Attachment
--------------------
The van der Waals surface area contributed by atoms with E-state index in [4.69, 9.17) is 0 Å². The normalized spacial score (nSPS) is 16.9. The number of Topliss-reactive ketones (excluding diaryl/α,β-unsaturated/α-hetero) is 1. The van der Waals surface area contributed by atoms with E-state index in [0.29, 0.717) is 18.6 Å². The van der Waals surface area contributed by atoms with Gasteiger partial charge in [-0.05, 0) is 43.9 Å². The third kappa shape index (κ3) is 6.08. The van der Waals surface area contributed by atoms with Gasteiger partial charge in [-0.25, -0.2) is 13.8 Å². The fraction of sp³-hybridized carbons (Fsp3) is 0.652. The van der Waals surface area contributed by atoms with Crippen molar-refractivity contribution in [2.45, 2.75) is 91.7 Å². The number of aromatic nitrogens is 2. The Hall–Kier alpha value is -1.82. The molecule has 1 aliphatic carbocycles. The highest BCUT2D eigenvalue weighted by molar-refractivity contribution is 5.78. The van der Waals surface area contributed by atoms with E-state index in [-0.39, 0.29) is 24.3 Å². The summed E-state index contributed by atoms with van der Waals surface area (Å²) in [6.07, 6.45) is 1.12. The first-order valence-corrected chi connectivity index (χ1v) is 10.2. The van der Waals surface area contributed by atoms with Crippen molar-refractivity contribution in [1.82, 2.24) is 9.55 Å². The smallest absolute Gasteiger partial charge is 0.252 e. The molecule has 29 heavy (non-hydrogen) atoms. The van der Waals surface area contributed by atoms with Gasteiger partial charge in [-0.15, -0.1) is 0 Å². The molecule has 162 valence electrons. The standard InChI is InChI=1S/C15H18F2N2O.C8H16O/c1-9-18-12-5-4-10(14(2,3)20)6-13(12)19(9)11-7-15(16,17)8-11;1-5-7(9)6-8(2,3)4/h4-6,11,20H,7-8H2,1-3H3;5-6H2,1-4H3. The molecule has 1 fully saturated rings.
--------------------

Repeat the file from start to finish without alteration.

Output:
The van der Waals surface area contributed by atoms with E-state index in [4.69, 9.17) is 0 Å². The normalized spacial score (nSPS) is 16.9. The number of Topliss-reactive ketones (excluding diaryl/α,β-unsaturated/α-hetero) is 1. The van der Waals surface area contributed by atoms with E-state index in [0.29, 0.717) is 18.6 Å². The van der Waals surface area contributed by atoms with Gasteiger partial charge in [-0.05, 0) is 43.9 Å². The third kappa shape index (κ3) is 6.08. The van der Waals surface area contributed by atoms with Gasteiger partial charge in [-0.25, -0.2) is 13.8 Å². The fraction of sp³-hybridized carbons (Fsp3) is 0.652. The van der Waals surface area contributed by atoms with Crippen molar-refractivity contribution in [2.45, 2.75) is 91.7 Å². The number of aromatic nitrogens is 2. The Hall–Kier alpha value is -1.82. The molecule has 1 aliphatic carbocycles. The highest BCUT2D eigenvalue weighted by molar-refractivity contribution is 5.78. The van der Waals surface area contributed by atoms with E-state index in [-0.39, 0.29) is 24.3 Å². The summed E-state index contributed by atoms with van der Waals surface area (Å²) in [6.07, 6.45) is 1.12. The first-order valence-corrected chi connectivity index (χ1v) is 10.2. The van der Waals surface area contributed by atoms with Crippen molar-refractivity contribution in [1.82, 2.24) is 9.55 Å². The smallest absolute Gasteiger partial charge is 0.252 e. The molecule has 29 heavy (non-hydrogen) atoms. The van der Waals surface area contributed by atoms with Gasteiger partial charge in [-0.15, -0.1) is 0 Å². The molecule has 162 valence electrons. The standard InChI is InChI=1S/C15H18F2N2O.C8H16O/c1-9-18-12-5-4-10(14(2,3)20)6-13(12)19(9)11-7-15(16,17)8-11;1-5-7(9)6-8(2,3)4/h4-6,11,20H,7-8H2,1-3H3;5-6H2,1-4H3. The molecule has 1 fully saturated rings.